It’s only fitting that American Conservatory Theater should inaugurate the Strand, its new second stage in the city’s tech corridor, with a recent play by the inexhaustibly original British playwright Caryl Churchill — a writer who has embodied innovation far longer than any of today’s reigning Silicon Valley geniuses.
The author of such watershed works as “Top Girls,” “Serious Money,” “Mad Forest,” “A Number” and “Far Away,” Churchill has been not only one of the most radically inventive dramatists of the modern era but also one of the most trenchantly observant.
Since breaking new ground in the late 1970s with “Cloud Nine,” now a contemporary classic of sexual politics, Churchill has been shrewdly distilling the societal forces shaping and warping our lives. Global issues — capitalism run amok, jingoism, totalitarian madness — are discernible in individual actions. Public and private are never worlds apart in her theatrical universe.
It was only a matter of time before Churchill addressed our smartphones. In “Love and Information,” she explores with characteristic insouciance the way an endless stream of data — some of it dazzling, much of it banal — has altered our relationships to one another and to ourselves. (Excuse me for a moment while I check if anyone has “liked” the San Francisco photos I posted on Facebook.)
The play, ingeniously mirroring our minuscule attention spans, consists of 57 scenes grouped into sections. Some are just a few lines of fragmentary dialogue, others are a few pages. The identity of the speakers and the nature of the situations must be surmised from the language.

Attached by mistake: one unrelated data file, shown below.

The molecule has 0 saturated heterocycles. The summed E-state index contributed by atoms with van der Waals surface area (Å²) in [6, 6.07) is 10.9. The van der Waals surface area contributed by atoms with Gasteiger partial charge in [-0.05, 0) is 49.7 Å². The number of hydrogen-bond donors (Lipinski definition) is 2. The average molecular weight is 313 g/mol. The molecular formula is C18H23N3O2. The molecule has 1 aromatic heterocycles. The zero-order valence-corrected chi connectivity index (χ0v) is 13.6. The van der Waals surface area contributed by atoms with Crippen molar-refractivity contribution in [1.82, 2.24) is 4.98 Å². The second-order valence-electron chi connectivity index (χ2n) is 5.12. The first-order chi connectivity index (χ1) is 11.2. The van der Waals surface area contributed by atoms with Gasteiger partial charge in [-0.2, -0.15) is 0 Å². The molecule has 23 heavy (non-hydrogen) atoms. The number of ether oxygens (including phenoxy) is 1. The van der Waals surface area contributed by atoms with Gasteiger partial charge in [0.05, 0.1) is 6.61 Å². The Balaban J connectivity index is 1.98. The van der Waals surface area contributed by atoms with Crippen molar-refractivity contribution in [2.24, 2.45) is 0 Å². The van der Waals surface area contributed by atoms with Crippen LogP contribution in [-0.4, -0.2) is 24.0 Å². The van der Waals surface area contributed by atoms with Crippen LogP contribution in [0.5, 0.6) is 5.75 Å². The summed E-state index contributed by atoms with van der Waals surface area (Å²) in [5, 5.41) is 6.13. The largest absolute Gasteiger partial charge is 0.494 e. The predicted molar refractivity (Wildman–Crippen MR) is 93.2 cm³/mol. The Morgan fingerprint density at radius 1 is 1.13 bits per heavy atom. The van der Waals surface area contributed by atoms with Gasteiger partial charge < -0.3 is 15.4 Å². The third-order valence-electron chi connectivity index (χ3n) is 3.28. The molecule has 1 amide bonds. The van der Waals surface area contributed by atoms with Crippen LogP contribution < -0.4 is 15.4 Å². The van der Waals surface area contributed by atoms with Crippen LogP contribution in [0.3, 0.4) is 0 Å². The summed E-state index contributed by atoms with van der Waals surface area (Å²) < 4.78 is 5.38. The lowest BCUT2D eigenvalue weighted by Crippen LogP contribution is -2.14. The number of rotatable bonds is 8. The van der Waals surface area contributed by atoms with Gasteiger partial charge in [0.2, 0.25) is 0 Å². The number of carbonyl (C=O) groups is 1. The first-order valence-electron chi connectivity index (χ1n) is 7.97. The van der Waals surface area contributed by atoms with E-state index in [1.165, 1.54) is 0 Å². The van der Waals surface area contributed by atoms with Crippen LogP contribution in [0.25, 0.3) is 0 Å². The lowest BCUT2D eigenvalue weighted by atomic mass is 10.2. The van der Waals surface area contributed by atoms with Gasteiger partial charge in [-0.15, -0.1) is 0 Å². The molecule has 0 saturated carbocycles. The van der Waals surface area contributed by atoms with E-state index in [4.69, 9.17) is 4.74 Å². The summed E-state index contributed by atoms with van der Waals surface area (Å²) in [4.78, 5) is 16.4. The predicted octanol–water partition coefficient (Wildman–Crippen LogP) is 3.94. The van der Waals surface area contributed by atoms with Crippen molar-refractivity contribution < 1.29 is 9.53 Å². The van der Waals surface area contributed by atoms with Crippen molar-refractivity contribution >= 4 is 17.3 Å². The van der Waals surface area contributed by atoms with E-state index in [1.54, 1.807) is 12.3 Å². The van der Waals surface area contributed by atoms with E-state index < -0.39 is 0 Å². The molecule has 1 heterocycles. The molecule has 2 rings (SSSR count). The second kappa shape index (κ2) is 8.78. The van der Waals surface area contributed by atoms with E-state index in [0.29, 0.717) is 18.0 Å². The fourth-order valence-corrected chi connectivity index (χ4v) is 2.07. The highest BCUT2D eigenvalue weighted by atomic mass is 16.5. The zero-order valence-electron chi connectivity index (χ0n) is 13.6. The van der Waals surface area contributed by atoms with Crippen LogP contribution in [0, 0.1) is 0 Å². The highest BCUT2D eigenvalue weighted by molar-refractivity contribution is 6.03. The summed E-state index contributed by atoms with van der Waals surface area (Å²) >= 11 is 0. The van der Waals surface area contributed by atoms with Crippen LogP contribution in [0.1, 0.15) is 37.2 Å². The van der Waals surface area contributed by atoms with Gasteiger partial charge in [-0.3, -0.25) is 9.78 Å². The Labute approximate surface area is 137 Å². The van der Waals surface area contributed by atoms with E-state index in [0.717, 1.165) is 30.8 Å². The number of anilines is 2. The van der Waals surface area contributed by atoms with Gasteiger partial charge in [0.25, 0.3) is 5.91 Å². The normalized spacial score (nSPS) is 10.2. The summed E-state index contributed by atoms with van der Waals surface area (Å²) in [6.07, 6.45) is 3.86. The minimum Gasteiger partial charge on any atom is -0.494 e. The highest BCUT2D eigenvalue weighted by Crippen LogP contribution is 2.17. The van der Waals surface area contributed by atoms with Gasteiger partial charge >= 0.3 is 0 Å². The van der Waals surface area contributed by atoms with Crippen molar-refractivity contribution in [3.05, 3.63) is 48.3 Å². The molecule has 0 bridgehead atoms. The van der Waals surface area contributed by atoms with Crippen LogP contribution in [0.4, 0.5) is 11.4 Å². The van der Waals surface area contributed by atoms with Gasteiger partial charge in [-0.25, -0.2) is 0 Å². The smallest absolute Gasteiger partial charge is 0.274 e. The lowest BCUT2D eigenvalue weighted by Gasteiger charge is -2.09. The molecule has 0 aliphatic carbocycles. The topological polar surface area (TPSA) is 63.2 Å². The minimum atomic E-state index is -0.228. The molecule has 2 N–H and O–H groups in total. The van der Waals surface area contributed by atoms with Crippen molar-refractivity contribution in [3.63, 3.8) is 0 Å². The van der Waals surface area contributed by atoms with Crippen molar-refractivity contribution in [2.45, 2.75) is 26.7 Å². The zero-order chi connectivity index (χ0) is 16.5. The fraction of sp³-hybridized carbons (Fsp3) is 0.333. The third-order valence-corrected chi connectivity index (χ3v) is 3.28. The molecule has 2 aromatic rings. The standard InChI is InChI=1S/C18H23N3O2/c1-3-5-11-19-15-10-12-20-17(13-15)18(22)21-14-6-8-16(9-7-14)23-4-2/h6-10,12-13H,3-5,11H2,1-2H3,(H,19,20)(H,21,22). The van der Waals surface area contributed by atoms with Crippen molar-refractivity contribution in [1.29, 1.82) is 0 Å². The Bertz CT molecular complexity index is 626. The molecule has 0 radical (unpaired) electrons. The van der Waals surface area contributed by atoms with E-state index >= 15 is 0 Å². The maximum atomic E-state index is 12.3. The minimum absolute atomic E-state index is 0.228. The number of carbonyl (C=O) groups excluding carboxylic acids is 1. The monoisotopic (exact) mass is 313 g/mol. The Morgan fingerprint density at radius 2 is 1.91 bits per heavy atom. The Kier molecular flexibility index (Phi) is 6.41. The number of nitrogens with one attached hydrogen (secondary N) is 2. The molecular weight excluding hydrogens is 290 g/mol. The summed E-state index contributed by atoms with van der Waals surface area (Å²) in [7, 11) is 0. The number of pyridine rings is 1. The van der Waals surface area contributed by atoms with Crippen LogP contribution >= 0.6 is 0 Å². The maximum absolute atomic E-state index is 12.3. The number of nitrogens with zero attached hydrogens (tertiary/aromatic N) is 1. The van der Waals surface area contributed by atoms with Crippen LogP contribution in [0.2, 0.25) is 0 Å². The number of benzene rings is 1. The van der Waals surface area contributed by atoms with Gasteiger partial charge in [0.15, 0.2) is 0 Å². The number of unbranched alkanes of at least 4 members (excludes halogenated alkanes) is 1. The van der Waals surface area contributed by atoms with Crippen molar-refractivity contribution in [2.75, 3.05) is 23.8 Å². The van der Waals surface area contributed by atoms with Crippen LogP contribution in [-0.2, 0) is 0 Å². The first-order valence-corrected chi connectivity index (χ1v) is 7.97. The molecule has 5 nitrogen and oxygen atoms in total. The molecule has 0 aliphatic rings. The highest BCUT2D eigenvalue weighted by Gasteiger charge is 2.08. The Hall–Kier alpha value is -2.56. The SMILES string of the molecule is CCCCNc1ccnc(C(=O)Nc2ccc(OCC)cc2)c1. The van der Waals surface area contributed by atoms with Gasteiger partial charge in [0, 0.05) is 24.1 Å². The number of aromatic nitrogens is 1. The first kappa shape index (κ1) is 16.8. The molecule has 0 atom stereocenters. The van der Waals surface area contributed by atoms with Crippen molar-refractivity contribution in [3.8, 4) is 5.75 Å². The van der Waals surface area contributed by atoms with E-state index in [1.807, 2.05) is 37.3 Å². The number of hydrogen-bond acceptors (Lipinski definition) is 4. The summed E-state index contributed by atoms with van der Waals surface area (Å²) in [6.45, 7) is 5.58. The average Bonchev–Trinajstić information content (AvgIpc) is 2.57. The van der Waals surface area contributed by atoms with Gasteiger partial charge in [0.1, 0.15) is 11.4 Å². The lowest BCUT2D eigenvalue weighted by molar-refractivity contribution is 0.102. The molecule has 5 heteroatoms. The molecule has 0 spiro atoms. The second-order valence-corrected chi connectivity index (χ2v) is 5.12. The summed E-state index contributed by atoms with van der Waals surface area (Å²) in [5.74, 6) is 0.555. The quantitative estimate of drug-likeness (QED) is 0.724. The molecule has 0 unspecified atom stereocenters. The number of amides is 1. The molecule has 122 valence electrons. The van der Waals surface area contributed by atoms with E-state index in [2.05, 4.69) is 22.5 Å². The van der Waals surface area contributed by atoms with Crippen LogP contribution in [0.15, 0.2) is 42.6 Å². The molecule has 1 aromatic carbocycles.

Age, gender, race, class and sexual orientation — the crude tools with which we have been trained to organize our perceptions of the world — aren’t specified. Neither is the context of the conversations, which begin for the most part in medias res.
This is the first production I’ve seen of the play, which premiered at London’s Royal Court in 2012 and was produced off Broadway last year. But it’s safe to say that each staging will be unique not only in its casting but also in its choice of settings, determination of character relationships and even the order of the scenes. (The playwright permits a degree of fluctuation and has included at the end a “Random” section of action and talk that can be included at any point.)
A.C.T.'s production, directed by Casey Stangl, accentuates the buoyancy of Churchill’s writing at the expense of some of its steely chill. It’s an audience-friendly version of the play that at times comes off as comically ingratiating. (The high jinks begin in the lobby before anyone even knows what’s going on.) But it’s nevertheless an exhilarating ride, spryly performed by a cast of 12 and confidently coordinated with multimedia elements, including film, Twitter and a fair amount of texting between characters.
The sunshiny tone of the staging may be a spillover from the good cheer engendered by this stunningly renovated theater, which was once a silent movie house and later one of the first cinemas in San Francisco to show talkies. After operations ceased in 2003, the building fell into disrepair, becoming a hangout for junkies and a graveyard for pigeons. Now an aspirational venue for playwrights who want their intimacy and their architectural sleekness too, the Strand, a few blocks from Twitter’s new headquarters, provides an enviable counterpoint to the cavernous Geary, A.C.T.'s historic home in Union Square’s thronging shopping and theater district.